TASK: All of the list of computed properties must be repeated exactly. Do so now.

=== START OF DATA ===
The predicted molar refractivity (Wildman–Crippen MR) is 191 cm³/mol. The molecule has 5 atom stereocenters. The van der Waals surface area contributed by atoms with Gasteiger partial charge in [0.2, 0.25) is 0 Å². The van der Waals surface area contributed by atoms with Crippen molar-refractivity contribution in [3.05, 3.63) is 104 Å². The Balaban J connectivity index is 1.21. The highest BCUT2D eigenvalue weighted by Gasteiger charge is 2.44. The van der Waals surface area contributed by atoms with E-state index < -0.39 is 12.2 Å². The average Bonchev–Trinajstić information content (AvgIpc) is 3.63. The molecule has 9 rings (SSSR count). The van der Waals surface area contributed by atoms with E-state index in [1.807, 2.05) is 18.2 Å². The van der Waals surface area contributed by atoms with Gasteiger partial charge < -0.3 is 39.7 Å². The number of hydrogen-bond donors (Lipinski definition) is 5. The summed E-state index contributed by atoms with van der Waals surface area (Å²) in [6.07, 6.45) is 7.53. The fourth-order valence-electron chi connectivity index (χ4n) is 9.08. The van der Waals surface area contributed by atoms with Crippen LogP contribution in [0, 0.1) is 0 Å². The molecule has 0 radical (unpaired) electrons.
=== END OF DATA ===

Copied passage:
The predicted molar refractivity (Wildman–Crippen MR) is 191 cm³/mol. The molecule has 5 atom stereocenters. The van der Waals surface area contributed by atoms with Gasteiger partial charge in [0.2, 0.25) is 0 Å². The van der Waals surface area contributed by atoms with Crippen molar-refractivity contribution in [3.05, 3.63) is 104 Å². The Balaban J connectivity index is 1.21. The highest BCUT2D eigenvalue weighted by Gasteiger charge is 2.44. The van der Waals surface area contributed by atoms with E-state index < -0.39 is 12.2 Å². The average Bonchev–Trinajstić information content (AvgIpc) is 3.63. The molecule has 9 rings (SSSR count). The van der Waals surface area contributed by atoms with E-state index in [1.807, 2.05) is 18.2 Å². The van der Waals surface area contributed by atoms with Gasteiger partial charge < -0.3 is 39.7 Å². The number of hydrogen-bond donors (Lipinski definition) is 5. The summed E-state index contributed by atoms with van der Waals surface area (Å²) in [6.07, 6.45) is 7.53. The fourth-order valence-electron chi connectivity index (χ4n) is 9.08. The van der Waals surface area contributed by atoms with Crippen LogP contribution in [0, 0.1) is 0 Å². The molecule has 0 radical (unpaired) electrons.